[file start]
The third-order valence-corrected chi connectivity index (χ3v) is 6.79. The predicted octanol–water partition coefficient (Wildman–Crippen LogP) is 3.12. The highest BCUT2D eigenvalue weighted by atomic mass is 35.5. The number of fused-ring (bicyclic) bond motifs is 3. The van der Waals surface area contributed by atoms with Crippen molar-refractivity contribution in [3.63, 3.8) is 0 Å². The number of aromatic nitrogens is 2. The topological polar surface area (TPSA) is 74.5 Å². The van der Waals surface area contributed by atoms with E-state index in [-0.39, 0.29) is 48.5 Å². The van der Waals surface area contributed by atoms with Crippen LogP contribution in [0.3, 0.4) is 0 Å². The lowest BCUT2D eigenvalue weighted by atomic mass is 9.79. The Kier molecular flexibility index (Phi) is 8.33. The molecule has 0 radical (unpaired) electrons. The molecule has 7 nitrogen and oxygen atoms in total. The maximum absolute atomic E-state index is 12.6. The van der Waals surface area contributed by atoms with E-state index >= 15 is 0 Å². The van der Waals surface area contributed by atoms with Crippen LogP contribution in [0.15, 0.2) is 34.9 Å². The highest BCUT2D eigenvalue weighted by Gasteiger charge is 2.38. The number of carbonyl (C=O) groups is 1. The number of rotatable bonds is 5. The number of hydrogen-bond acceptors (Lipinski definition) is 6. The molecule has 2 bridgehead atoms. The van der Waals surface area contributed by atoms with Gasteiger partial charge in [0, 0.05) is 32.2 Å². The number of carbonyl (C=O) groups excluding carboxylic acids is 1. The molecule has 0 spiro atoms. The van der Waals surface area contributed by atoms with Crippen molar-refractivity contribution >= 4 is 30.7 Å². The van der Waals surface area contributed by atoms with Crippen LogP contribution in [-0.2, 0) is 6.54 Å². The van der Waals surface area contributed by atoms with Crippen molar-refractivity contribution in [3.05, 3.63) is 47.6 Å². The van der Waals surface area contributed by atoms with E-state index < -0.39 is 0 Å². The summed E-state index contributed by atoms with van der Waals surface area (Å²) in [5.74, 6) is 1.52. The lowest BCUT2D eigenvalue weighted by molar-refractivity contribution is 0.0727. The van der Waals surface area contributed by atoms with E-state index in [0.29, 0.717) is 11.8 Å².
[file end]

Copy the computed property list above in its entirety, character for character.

The third-order valence-corrected chi connectivity index (χ3v) is 6.79. The predicted octanol–water partition coefficient (Wildman–Crippen LogP) is 3.12. The highest BCUT2D eigenvalue weighted by atomic mass is 35.5. The number of fused-ring (bicyclic) bond motifs is 3. The van der Waals surface area contributed by atoms with Crippen molar-refractivity contribution in [3.63, 3.8) is 0 Å². The number of aromatic nitrogens is 2. The topological polar surface area (TPSA) is 74.5 Å². The van der Waals surface area contributed by atoms with E-state index in [-0.39, 0.29) is 48.5 Å². The van der Waals surface area contributed by atoms with Crippen LogP contribution in [0.3, 0.4) is 0 Å². The lowest BCUT2D eigenvalue weighted by atomic mass is 9.79. The Kier molecular flexibility index (Phi) is 8.33. The molecule has 0 radical (unpaired) electrons. The molecule has 7 nitrogen and oxygen atoms in total. The maximum absolute atomic E-state index is 12.6. The van der Waals surface area contributed by atoms with E-state index >= 15 is 0 Å². The van der Waals surface area contributed by atoms with Crippen LogP contribution in [0.15, 0.2) is 34.9 Å². The highest BCUT2D eigenvalue weighted by Gasteiger charge is 2.38. The number of carbonyl (C=O) groups is 1. The number of rotatable bonds is 5. The number of hydrogen-bond acceptors (Lipinski definition) is 6. The molecule has 2 bridgehead atoms. The van der Waals surface area contributed by atoms with Gasteiger partial charge in [0, 0.05) is 32.2 Å². The number of carbonyl (C=O) groups excluding carboxylic acids is 1. The molecule has 0 spiro atoms. The van der Waals surface area contributed by atoms with Crippen molar-refractivity contribution >= 4 is 30.7 Å². The van der Waals surface area contributed by atoms with Crippen LogP contribution in [-0.2, 0) is 6.54 Å². The van der Waals surface area contributed by atoms with Crippen molar-refractivity contribution in [3.05, 3.63) is 47.6 Å². The van der Waals surface area contributed by atoms with E-state index < -0.39 is 0 Å². The summed E-state index contributed by atoms with van der Waals surface area (Å²) in [5.74, 6) is 1.52. The lowest BCUT2D eigenvalue weighted by molar-refractivity contribution is 0.0727. The van der Waals surface area contributed by atoms with E-state index in [0.29, 0.717) is 11.8 Å².